Another example: If a husband inherits some stock from his mother during the marriage and he wants to keep it as non-marital property, he should open his own investment account and should not use the account for any investments that he and his wife own together. If a husband or wife decides to use some non-marital funds for a common purpose, such as purchasing a home in joint tenancy, that money normally will become marital property. The non-marital property will be viewed by the courts of most states as a gift to the marriage.
Similarly, if a wife or husband takes non-marital funds and places them in a joint checking account, the funds generally will become marital property. In some states, the presumption that funds placed in a joint account are marital property can be overcome by specific proof that the spouse depositing the funds did not intend to have the funds used for a marital purpose. Nonetheless, if a husband or wife does not want non-marital property converted into marital property, it is best to keep the non-marital property separate. Always.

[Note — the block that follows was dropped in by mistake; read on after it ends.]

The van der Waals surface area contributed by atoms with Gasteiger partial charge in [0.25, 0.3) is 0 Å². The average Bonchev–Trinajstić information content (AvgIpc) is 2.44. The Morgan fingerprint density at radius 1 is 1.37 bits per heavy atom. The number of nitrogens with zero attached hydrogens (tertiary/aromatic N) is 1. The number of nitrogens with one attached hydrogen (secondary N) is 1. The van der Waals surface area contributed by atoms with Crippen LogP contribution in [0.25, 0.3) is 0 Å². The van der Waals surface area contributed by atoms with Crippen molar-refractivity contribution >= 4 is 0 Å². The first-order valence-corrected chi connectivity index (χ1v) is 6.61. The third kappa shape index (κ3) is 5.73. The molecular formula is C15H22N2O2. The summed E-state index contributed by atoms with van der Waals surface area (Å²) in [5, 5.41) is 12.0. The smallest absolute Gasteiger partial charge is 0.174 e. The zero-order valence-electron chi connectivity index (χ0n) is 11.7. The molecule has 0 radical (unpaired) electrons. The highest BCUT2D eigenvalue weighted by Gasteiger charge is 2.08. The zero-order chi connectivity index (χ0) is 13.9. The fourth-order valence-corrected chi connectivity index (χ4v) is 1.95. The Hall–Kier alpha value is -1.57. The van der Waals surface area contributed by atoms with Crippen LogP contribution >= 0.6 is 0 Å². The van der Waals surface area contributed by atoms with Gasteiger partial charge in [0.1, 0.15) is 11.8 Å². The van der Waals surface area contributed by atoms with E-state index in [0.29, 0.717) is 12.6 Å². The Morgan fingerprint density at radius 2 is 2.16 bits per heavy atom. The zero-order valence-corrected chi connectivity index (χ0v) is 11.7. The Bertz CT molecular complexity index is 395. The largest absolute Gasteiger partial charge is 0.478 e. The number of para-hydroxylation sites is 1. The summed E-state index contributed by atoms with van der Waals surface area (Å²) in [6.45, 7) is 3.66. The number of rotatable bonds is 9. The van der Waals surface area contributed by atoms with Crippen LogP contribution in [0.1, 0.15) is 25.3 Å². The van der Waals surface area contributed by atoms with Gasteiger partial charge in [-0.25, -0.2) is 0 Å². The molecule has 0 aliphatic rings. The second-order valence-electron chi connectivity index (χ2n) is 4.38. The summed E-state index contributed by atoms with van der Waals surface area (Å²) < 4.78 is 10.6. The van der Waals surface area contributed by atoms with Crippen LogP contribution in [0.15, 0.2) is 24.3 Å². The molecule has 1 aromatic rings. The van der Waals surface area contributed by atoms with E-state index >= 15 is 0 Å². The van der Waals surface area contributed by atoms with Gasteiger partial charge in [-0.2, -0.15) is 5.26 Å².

Property distribution laws have many intricacies and variations between states; understanding them usually requires a lawyer’s help. For example, in many states, the increase in value of non-marital property (such as an investment account or a house that is held in the name of only one party) also would be non-marital property. In some states, however, the increase in value would be marital property.